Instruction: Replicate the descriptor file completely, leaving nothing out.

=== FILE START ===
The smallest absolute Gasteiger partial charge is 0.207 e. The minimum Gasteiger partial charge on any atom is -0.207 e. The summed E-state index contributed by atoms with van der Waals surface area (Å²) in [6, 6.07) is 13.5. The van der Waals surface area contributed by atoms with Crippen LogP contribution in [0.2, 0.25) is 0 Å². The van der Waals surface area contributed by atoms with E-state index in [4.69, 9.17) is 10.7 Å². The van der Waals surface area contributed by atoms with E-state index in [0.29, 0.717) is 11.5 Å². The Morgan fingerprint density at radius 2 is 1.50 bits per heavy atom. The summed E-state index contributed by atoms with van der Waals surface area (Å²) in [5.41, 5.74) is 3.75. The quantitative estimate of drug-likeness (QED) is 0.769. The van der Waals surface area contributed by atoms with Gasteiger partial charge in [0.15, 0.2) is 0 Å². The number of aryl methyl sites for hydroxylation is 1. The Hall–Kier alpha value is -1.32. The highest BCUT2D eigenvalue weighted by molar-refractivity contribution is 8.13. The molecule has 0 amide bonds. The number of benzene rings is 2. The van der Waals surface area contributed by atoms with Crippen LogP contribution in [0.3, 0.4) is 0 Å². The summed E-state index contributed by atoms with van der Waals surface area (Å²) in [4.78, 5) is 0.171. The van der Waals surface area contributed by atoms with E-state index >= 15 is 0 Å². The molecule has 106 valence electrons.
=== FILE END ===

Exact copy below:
The smallest absolute Gasteiger partial charge is 0.207 e. The minimum Gasteiger partial charge on any atom is -0.207 e. The summed E-state index contributed by atoms with van der Waals surface area (Å²) in [6, 6.07) is 13.5. The van der Waals surface area contributed by atoms with Crippen LogP contribution in [0.2, 0.25) is 0 Å². The van der Waals surface area contributed by atoms with E-state index in [4.69, 9.17) is 10.7 Å². The van der Waals surface area contributed by atoms with E-state index in [0.29, 0.717) is 11.5 Å². The Morgan fingerprint density at radius 2 is 1.50 bits per heavy atom. The summed E-state index contributed by atoms with van der Waals surface area (Å²) in [5.41, 5.74) is 3.75. The quantitative estimate of drug-likeness (QED) is 0.769. The van der Waals surface area contributed by atoms with Gasteiger partial charge in [0.15, 0.2) is 0 Å². The number of aryl methyl sites for hydroxylation is 1. The Hall–Kier alpha value is -1.32. The highest BCUT2D eigenvalue weighted by molar-refractivity contribution is 8.13. The molecule has 0 amide bonds. The number of benzene rings is 2. The van der Waals surface area contributed by atoms with Crippen LogP contribution in [0.3, 0.4) is 0 Å². The summed E-state index contributed by atoms with van der Waals surface area (Å²) in [4.78, 5) is 0.171. The van der Waals surface area contributed by atoms with E-state index >= 15 is 0 Å². The molecule has 106 valence electrons.